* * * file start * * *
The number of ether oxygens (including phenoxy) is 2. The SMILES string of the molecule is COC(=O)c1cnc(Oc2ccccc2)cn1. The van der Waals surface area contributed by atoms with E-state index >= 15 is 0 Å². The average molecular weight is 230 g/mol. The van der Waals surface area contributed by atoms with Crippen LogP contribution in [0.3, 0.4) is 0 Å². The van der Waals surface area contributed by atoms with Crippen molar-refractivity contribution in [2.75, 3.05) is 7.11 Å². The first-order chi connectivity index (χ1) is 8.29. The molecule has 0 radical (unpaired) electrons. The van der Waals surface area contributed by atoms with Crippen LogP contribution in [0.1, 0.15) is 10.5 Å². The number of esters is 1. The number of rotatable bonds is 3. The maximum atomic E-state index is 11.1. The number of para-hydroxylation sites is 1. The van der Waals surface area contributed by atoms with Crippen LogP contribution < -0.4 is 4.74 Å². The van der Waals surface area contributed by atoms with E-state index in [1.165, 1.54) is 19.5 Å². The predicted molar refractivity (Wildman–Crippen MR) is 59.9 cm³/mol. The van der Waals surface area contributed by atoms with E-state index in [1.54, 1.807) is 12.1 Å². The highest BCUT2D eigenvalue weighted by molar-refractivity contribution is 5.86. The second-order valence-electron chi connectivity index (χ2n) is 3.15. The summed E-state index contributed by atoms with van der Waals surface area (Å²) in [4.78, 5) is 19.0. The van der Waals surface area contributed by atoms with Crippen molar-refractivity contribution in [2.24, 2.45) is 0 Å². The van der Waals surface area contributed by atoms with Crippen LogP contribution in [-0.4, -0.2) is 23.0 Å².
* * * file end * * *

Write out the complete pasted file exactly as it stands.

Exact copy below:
The number of ether oxygens (including phenoxy) is 2. The SMILES string of the molecule is COC(=O)c1cnc(Oc2ccccc2)cn1. The van der Waals surface area contributed by atoms with E-state index >= 15 is 0 Å². The average molecular weight is 230 g/mol. The van der Waals surface area contributed by atoms with Crippen LogP contribution in [0.3, 0.4) is 0 Å². The van der Waals surface area contributed by atoms with Crippen molar-refractivity contribution in [2.75, 3.05) is 7.11 Å². The first-order chi connectivity index (χ1) is 8.29. The molecule has 0 radical (unpaired) electrons. The van der Waals surface area contributed by atoms with Crippen LogP contribution in [0.1, 0.15) is 10.5 Å². The number of esters is 1. The number of rotatable bonds is 3. The maximum atomic E-state index is 11.1. The number of para-hydroxylation sites is 1. The van der Waals surface area contributed by atoms with Crippen LogP contribution < -0.4 is 4.74 Å². The van der Waals surface area contributed by atoms with E-state index in [1.165, 1.54) is 19.5 Å². The predicted molar refractivity (Wildman–Crippen MR) is 59.9 cm³/mol. The van der Waals surface area contributed by atoms with E-state index in [1.54, 1.807) is 12.1 Å². The highest BCUT2D eigenvalue weighted by molar-refractivity contribution is 5.86. The second-order valence-electron chi connectivity index (χ2n) is 3.15. The summed E-state index contributed by atoms with van der Waals surface area (Å²) in [4.78, 5) is 19.0. The van der Waals surface area contributed by atoms with Crippen molar-refractivity contribution in [2.24, 2.45) is 0 Å². The van der Waals surface area contributed by atoms with Crippen LogP contribution in [-0.4, -0.2) is 23.0 Å².